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Tanya Valdez is a Technical Writer at Constellix. She makes the information-transfer material digestible through her own transfer of information to our customers and readers. Connect with her on LinkedIn.
It is most certainly not the answer-in-the-form-of-a-question that you would be hearing in a game of Jeopardy. A DNS zone file is a fundamental part of DNS and how domains operate on the internet. DNS consists of domains within the DNS namespace. There are also DNS zones, which are the physical location in which the information is stored. DNS zone files are text-based files that describe a zone (which is typically a single domain) and contain the contents of a DNS cache. They are the binding between domain names, IP addresses, and related sources.
The DNS Zone file hosts all of the records for the zone that are stored on the DNS server and are used by the authoritative nameserver to perform DNS lookups for the domain. They are managed by the organization’s administrator. Essentially, it is an administrative space within the DNS environment that defines procedures for proper operations in relation to the domain.
There are different types of DNS Zones.
DNS zone files include directives that tell the nameserver what tasks to perform. They can also store special settings to apply to the zone. A $ symbol is used to indicate the beginning of a directive.
Each zone file begins with the Time to Live (TTL) to specify how long the records will be kept on the server’s cache. The zone file also includes a Start of Authority (SOA) record, which shares the administrative information about the zone, such as its name, serial number, and e-mail address of the administrator. All records that have been configured in the DNS management portal are stored on the server. They further define the domain and dictate actions that the server needs to take according to the rules set in the record.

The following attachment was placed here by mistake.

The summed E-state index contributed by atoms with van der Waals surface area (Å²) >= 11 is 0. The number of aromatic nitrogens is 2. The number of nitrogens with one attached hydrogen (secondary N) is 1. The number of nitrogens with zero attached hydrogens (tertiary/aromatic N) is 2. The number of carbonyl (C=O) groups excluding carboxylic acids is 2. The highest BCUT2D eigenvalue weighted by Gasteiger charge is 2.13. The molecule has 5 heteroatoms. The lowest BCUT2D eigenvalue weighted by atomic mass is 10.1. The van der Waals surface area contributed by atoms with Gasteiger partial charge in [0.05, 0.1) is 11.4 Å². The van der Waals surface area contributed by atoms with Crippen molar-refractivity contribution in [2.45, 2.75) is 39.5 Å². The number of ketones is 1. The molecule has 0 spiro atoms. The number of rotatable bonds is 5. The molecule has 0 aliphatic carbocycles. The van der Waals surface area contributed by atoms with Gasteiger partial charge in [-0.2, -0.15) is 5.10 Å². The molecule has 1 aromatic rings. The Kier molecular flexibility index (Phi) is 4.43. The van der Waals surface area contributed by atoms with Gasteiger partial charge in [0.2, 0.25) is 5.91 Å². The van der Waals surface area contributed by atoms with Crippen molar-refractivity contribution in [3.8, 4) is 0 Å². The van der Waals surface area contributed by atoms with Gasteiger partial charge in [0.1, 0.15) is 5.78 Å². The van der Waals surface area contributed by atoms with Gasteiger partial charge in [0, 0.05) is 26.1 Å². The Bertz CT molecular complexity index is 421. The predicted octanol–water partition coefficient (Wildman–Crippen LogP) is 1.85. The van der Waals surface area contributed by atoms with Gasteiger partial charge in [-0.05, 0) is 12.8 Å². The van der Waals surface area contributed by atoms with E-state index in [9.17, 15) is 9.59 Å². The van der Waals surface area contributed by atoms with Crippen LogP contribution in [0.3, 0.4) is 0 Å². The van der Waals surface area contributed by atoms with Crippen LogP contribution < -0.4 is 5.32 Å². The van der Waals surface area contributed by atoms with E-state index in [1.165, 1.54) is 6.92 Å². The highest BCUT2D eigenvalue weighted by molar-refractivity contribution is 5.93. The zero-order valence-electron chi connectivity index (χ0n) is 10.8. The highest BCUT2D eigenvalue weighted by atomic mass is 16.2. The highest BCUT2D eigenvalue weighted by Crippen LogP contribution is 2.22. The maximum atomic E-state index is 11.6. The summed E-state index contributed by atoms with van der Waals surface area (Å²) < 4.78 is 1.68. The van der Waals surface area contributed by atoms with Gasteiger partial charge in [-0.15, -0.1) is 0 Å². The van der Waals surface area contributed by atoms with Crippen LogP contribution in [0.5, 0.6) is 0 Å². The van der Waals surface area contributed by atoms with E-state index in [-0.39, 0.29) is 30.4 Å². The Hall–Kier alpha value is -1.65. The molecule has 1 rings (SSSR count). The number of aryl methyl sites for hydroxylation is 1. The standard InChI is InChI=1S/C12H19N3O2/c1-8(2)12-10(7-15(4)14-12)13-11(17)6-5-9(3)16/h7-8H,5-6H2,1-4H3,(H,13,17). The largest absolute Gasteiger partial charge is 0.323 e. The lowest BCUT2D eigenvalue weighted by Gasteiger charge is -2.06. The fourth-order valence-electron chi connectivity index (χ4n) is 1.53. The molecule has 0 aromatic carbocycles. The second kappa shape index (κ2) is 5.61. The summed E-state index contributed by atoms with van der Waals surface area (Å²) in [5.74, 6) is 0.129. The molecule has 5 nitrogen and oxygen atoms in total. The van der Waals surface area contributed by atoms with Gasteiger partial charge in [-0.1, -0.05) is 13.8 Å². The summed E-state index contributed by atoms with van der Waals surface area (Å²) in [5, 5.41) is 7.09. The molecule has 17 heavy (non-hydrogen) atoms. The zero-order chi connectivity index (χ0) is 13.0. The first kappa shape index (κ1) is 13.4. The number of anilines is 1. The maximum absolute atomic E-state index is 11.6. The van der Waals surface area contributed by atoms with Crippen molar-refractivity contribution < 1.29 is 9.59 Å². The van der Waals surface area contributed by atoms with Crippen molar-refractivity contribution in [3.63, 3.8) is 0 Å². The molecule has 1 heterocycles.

Tip: See our DNS Record Types Cheat Sheet for a downloadable resource of the most common record types and their purpose.
Here is an example of what the beginning of a DNS zone file would look like:
The information below this point would include the nameservers and mail servers for the domain and any configured records.
There are three directives:
DNS zone files are stored on the DNS server and are used by the authoritative nameserver to perform DNS lookups for the domain. They hold pertinent information about the zone, such as configured records that direct how to handle incoming requests. These files also include zone file directives, such as $TTL and $ORIGIN which define the time to live and the base name for unqualified records. The contents are maintained by the domain’s administrator and all of their contact information is listed within the file.
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